While the city of San Gabriel may be best known for its regional Chinese offerings, scratch beneath the dumplings and hand-pulled noodles to reveal a treasure trove of lesser-known gems. From an old-school Italian deli with a cold case full of salume to a Japanese fish market with the deftest knife skills, San Gabriel serves up all that is good to eat. Here now are the 15 essential restaurants in San Gabriel.Read More
15 Essential Restaurants in San Gabriel
Where new-school Chinese meets old-school institutions
Crowds line up at all hours for Mr. Yama’s reasonably priced and carefully sliced sashimi. While the selection is mostly basic — tuna, yellowtail, and salmon — the quality can’t be beat. Round out the sashimi spread with seaweed salads and rolls that can be found in the refrigerated section.
Golden Deli Restaurant
Vietnamese food is what you’ll find at this perpetually busy, efficiently run, and solid-as-can-be restaurant. Come for the blistered cha gio stuffed with ground pork and Woodear mushrooms. Then, settle in for a bowl of pho, a platter of broken rice, or a bowl of cool vermicelli noodles.
One One Dumpling
Even though this dumpling shop is no longer called Luscious Dumplings, its wares are still quite luscious. The most popular item is the pork-filled, pan-fried dumplings. The filling is a simple mixture of ground meat and chives, while the skins are pliable and not too thick. An intense sear crisps and caramelizes the exterior, adding some crunch to each bite.
Hui Tou Xiang Noodles House
It is hard to stand out in a crowded dumpling market, but this place manages to do so with its expertly made pork and crab soup dumplings, as well as its pan-fried pork potstickers.
The Islamic Uyghur cooking found here is a touch greasy, quite musky, and always most satisfactory. Omar’s shou la mian, ropey hand-pulled noodles that are characteristic of the genre, have an unbeatable bite—toothsome to the 10th power. Reminiscent of the staples of Northern China is the “Meat Pie,” a deep-fried Frisbee stuffed with minced lamb and carrot that tastes even better drizzled in chili oil.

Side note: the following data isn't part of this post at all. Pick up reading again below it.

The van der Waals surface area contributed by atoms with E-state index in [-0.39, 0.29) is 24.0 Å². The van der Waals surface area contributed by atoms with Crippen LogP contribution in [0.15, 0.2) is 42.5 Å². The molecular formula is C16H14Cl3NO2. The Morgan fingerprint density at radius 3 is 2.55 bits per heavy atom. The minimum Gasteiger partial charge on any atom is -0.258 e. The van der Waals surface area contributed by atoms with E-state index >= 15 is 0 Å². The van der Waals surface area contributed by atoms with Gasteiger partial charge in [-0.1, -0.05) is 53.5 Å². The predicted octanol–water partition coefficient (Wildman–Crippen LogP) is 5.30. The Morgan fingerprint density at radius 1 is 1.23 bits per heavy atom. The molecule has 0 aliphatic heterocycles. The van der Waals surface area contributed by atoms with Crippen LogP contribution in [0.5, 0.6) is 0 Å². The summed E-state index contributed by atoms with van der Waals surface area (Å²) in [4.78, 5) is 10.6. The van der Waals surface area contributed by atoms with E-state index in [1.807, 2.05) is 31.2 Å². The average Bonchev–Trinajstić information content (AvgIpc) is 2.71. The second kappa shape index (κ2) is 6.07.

Newport Seafood Restaurant
What keeps this place perpetually packed is the house-special lobster, live crustaceans fished from tanks and stir-fried with heaps of chopped chilies, scallions, roe, and garlic. The hunks of lobster are considerately cracked before landing on a platter slathered in the aromatic sauce.
This sophomore effort from Tony Xu of Chengdu Taste, serves up Chongqing-style noodles and dumplings. While the egg and tomato noodles are seriously slurp-able, it’s the simply named pork dumplings that really impresses. The meat-stuffed crescents are served in a garlicky and sweet soy-chili sauce that keeps crowds coming back for more.
Long Xing Ji Juicy Dumpling
Famous for its enormous dumplings, Wang Xing Ji is the first American branch of a popular dumpling house in Wuxi. In addition to the famously large soup dumplings, order the red braised spareribs and crispy eels.
Com Tam Thuan Kieu
Broken rice served with a plethora of proteins is what it’s all about at this long-standing restaurant. There’s shredded pork dusted in roasted rice powder, pork meatloaf, grilled shrimp paste, grilled pork, and so on. Make sure to get a fried egg to top it all off.
The best time to visit this porridge palace is during lunch where diners are greeted with a buffet of side dishes. Choose from a panoply of vegetable, meat, and offal preparations, like blistered green beans, snappy bamboo shoots, tender pigs’ feet, and twice-cooked pork. Everything pairs well with the fortifying porridge.
Boston Lobster Seafood Restaurant (粵唯鮮)
While the restaurant’s name might lead one to expect lobster rolls served on split top buns and towers of gloriously fresh oysters, the focus here is seafood prepared with a Vietnamese-Chinese bent. Every table orders the house-special lobster with garlic noodles and the shaking beef.
The specialty here is Northern Vietnam’s greatest hits. The bun cha, the region’s quintessential dish, comes with charbroiled pork patties and pork belly soaking in fish sauce. An order of the nem cua be, beautifully blistered crab and pork egg rolls, is an absolute must.
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Nha Trang Kitchen Restaurant
The menu here is refreshingly pared down. There’s pho, of course, and a few banh mi, but the specialty here, as the restaurant’s name denotes, are noodle soups from Central Vietnam. The bun bo hue, spicy beef noodle soup with lemongrass, soothes and satisfies with a little heat and pig’s feet for good measure.
Claro's Italian Market
Claro’s Italian Market has been providing fancy imported Italian goods to Eastside dwellers since 1948. The market’s deli is especially of note, with made-to-order sandwiches, prepared foods, cold cuts, and desserts for the taking.
The decidedly old school vibe at this mom and pop Japanese spot immediately puts diners at ease. Whether appetites call for breaded pork katsu or homey curry served over rice, everything tastes lovingly made by a Japanese matriarch.